"I don't have a mom anymore," Rain mumbled. "Sh-She died when I was young."

Mr. Squidwell shook his head sympathetically. "I'm terribly sorry to hear that."

"B-But my dad's a super hard worker!" She was quick to add. "He helps make super pretty buildings!"

He nodded appreciatively, his blue eyes sparkling with interest. "Does he? A real estate magnate or a proprietor of commercial buildings, I assume."

Rain scratched her head. "U-Um, I'm not really sure what those mean but I don't think that sounds right."

"Hm. Then he is an architect or an engineer of some sort? It is still a respectable career, no doubt backed by years of schooling."

"No," Rain said, shaking her head. "He makes the buildings. He wears a vest and orange hat and works with a bunch of other squids to help… m-make it…" She trailed off as she noticed a frown starting to form on his face.

"Ah. I see." He pulled his arm in front of his face and took a look at his watch. "Well then, I'm afraid I must be going. I have several teleconference meetings I must attend soon. You two enjoy yourselves."

He turned and walked towards the door. As he was about to exit, he turned his head sideways and said, "Alice, I must speak to you after dinner tonight. I expect you to be there." Without another word, he left the room and closed the door behind him.

"D-Did I say something wrong?" Rain whimpered.

"Forget it," Alice waved her hand dismissively. "It's probably just something dumb. But anyways, I wanna show you something else really fresh. Have you ever played any video games before?"

"Four never mentioned she lived in such a place before," Eight said thoughtfully. "I believe she lives in an apartment complex on the east side of Inkopolis right now. I wonder why she is still not living in the mansion?"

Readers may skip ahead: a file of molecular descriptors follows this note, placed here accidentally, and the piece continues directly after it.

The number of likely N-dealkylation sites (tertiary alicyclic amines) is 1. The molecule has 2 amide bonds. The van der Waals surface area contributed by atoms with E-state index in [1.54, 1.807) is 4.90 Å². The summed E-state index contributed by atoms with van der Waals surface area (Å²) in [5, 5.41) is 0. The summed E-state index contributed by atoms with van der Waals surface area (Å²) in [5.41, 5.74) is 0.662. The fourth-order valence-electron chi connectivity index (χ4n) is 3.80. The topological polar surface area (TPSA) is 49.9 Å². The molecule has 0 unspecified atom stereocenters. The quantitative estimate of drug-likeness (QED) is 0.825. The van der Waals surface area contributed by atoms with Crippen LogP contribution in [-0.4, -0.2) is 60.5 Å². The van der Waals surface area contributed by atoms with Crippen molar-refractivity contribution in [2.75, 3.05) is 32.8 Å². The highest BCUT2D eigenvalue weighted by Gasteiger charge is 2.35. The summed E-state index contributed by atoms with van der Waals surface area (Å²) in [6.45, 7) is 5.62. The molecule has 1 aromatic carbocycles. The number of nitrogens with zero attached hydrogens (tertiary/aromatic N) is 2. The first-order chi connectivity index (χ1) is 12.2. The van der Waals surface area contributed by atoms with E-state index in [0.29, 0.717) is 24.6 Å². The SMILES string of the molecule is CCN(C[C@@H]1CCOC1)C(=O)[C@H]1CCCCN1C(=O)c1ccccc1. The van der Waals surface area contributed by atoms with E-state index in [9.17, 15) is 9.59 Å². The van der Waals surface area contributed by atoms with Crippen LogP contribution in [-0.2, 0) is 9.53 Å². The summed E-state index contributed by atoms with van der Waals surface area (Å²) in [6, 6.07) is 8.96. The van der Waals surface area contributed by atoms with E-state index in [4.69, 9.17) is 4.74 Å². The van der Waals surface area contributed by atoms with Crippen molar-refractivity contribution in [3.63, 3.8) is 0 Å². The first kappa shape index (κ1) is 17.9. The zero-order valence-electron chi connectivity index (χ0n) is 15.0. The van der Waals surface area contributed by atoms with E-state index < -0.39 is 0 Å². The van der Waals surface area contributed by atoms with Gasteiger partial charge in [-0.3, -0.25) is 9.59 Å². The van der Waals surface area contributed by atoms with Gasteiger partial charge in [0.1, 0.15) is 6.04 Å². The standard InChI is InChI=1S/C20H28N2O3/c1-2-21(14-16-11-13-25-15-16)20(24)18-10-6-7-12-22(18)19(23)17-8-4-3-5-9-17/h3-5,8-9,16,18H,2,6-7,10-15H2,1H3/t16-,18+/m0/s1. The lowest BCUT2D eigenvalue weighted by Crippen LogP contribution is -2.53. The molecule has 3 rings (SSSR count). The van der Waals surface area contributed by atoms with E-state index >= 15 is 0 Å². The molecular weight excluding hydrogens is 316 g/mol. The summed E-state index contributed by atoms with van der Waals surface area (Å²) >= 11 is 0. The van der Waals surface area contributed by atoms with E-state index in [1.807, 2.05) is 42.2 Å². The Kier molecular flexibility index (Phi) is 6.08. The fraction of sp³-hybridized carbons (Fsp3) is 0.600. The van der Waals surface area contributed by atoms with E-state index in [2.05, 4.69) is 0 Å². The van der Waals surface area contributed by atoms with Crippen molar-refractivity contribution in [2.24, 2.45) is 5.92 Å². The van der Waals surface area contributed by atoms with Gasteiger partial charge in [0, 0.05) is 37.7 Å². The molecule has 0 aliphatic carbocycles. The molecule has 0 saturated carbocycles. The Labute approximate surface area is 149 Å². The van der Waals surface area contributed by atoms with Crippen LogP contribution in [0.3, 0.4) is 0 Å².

Three shrugged. "Shell if I know. But, man, her place was loaded. Makes Pearl and Marina's place look like a shack in comparison."

"Did you visit often?"

"Maybe a couple times a week. But it wasn't easy. Surprise, surprise, turns out her dad was a massive prick. When he found out my dad was a construction worker, he told Four I wasn't allowed to come over anymore. Something about not wanting her to 'associate with commoners'," she spat. "Typical rich douchebag, you know the type."

Eight frowned. "I do not think that is not a good reason to prevent two individuals who are friends from being able to interact with each other." She paused. "But if you were barred entry, how were you still able to visit?"

Three chuckled. "Well, here's the funny thing. Four got super pissed at her dad when he told her I couldn't come over anymore so she showed me a secret entrance in the back corner of the yard. Turns out there was a little hole in the fence there, covered by a bunch of shrubs. You couldn't really see it if you walked by, and you couldn't really fit in there unless you went squid form, but nobody else knew about it, even the staff. So me and Four would just hang out in her room in secret, making sure we kept our voices down. 'Course, shit got tense whenever we'd hear someone coming but I never got caught.

"I am glad to hear that," Eight said. "So you were still friends throughout your time in the Academy?"

"Yep. All the way to graduation."

"But… something must have happened to cause the rift between you two. If you were as close as you said, there must have been a reason for your relationship with her as it is now."

Three grew silent and stared at the empty white wall in front of her. "...It happened in the last year of Academy, 'bout three years after we met."

Eight nodded. "What happened?"

Three's expression turned dark and she slowly turned to Eight. She stared at her with cold eyes, her body trembling with anger. The Octoling shuddered as Three answered, her voice trembling with a hatred she had heard only once before, when the three of them had gone shopping for clothes.

"That year," she hissed. "She ruined my life."